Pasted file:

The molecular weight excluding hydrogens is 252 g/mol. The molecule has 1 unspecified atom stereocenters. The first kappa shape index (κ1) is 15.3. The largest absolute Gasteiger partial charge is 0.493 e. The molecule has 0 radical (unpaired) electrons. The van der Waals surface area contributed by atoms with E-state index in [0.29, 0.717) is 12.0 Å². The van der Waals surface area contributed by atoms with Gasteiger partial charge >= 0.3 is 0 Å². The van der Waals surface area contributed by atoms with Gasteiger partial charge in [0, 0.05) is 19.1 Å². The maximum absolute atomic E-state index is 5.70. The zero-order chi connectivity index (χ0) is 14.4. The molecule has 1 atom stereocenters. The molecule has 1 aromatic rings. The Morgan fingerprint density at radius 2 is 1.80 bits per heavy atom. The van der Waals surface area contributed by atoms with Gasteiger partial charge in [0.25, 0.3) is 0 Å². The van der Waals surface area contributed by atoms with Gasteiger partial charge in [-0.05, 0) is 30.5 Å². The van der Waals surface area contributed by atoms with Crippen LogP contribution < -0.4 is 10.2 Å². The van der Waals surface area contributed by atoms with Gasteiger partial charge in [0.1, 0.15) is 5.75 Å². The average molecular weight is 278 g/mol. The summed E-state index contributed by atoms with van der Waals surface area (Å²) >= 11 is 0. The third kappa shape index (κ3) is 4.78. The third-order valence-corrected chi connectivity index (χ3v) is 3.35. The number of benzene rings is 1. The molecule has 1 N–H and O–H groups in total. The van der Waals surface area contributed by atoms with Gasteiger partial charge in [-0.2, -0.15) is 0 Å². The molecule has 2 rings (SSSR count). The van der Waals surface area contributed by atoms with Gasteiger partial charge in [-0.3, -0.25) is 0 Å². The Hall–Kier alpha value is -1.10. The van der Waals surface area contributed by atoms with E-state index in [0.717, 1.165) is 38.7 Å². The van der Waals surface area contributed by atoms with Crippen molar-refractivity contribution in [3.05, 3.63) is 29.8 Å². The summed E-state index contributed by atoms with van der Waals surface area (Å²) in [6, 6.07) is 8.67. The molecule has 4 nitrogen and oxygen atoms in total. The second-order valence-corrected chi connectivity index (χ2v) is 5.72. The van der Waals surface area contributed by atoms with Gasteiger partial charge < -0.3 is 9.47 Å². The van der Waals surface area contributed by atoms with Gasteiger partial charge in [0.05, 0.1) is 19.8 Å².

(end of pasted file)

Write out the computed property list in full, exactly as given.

The molecular weight excluding hydrogens is 252 g/mol. The molecule has 1 unspecified atom stereocenters. The first kappa shape index (κ1) is 15.3. The largest absolute Gasteiger partial charge is 0.493 e. The molecule has 0 radical (unpaired) electrons. The van der Waals surface area contributed by atoms with E-state index in [0.29, 0.717) is 12.0 Å². The van der Waals surface area contributed by atoms with Gasteiger partial charge >= 0.3 is 0 Å². The van der Waals surface area contributed by atoms with Gasteiger partial charge in [0, 0.05) is 19.1 Å². The maximum absolute atomic E-state index is 5.70. The zero-order chi connectivity index (χ0) is 14.4. The molecule has 1 atom stereocenters. The molecule has 1 aromatic rings. The Morgan fingerprint density at radius 2 is 1.80 bits per heavy atom. The van der Waals surface area contributed by atoms with Gasteiger partial charge in [0.25, 0.3) is 0 Å². The van der Waals surface area contributed by atoms with Gasteiger partial charge in [-0.05, 0) is 30.5 Å². The van der Waals surface area contributed by atoms with Crippen LogP contribution < -0.4 is 10.2 Å². The van der Waals surface area contributed by atoms with Gasteiger partial charge in [0.1, 0.15) is 5.75 Å². The average molecular weight is 278 g/mol. The summed E-state index contributed by atoms with van der Waals surface area (Å²) >= 11 is 0. The third kappa shape index (κ3) is 4.78. The third-order valence-corrected chi connectivity index (χ3v) is 3.35. The number of benzene rings is 1. The molecule has 1 N–H and O–H groups in total. The van der Waals surface area contributed by atoms with Gasteiger partial charge in [-0.2, -0.15) is 0 Å². The molecule has 2 rings (SSSR count). The van der Waals surface area contributed by atoms with Gasteiger partial charge in [-0.3, -0.25) is 0 Å². The Hall–Kier alpha value is -1.10. The van der Waals surface area contributed by atoms with E-state index in [0.717, 1.165) is 38.7 Å². The van der Waals surface area contributed by atoms with Crippen molar-refractivity contribution in [3.05, 3.63) is 29.8 Å². The summed E-state index contributed by atoms with van der Waals surface area (Å²) in [6, 6.07) is 8.67. The molecule has 4 nitrogen and oxygen atoms in total. The second-order valence-corrected chi connectivity index (χ2v) is 5.72. The van der Waals surface area contributed by atoms with Gasteiger partial charge < -0.3 is 9.47 Å². The van der Waals surface area contributed by atoms with Gasteiger partial charge in [0.05, 0.1) is 19.8 Å².